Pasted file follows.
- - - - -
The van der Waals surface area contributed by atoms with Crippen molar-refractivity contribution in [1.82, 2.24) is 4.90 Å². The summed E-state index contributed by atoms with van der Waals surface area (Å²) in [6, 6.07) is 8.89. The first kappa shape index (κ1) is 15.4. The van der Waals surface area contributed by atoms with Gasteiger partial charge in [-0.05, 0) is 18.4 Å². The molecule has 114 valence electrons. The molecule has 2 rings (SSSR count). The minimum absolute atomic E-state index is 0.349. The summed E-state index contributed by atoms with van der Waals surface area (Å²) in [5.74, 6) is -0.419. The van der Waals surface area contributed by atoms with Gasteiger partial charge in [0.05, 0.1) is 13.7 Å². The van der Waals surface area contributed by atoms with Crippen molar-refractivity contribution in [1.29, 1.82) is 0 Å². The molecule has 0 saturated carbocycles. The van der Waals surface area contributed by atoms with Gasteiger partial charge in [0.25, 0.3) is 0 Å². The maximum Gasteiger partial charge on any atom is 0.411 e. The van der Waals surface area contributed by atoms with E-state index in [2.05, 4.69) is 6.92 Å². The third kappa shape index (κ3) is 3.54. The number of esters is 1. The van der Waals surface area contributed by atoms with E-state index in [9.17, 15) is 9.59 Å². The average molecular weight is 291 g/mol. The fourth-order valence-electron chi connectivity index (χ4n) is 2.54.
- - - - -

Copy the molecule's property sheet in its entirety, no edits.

The van der Waals surface area contributed by atoms with Crippen molar-refractivity contribution in [1.82, 2.24) is 4.90 Å². The summed E-state index contributed by atoms with van der Waals surface area (Å²) in [6, 6.07) is 8.89. The first kappa shape index (κ1) is 15.4. The van der Waals surface area contributed by atoms with Gasteiger partial charge in [-0.05, 0) is 18.4 Å². The molecule has 114 valence electrons. The molecule has 2 rings (SSSR count). The minimum absolute atomic E-state index is 0.349. The summed E-state index contributed by atoms with van der Waals surface area (Å²) in [5.74, 6) is -0.419. The van der Waals surface area contributed by atoms with Gasteiger partial charge in [0.05, 0.1) is 13.7 Å². The van der Waals surface area contributed by atoms with Crippen molar-refractivity contribution in [1.29, 1.82) is 0 Å². The molecule has 0 saturated carbocycles. The van der Waals surface area contributed by atoms with Gasteiger partial charge in [0.25, 0.3) is 0 Å². The maximum Gasteiger partial charge on any atom is 0.411 e. The van der Waals surface area contributed by atoms with E-state index in [2.05, 4.69) is 6.92 Å². The third kappa shape index (κ3) is 3.54. The number of esters is 1. The van der Waals surface area contributed by atoms with E-state index in [9.17, 15) is 9.59 Å². The average molecular weight is 291 g/mol. The fourth-order valence-electron chi connectivity index (χ4n) is 2.54.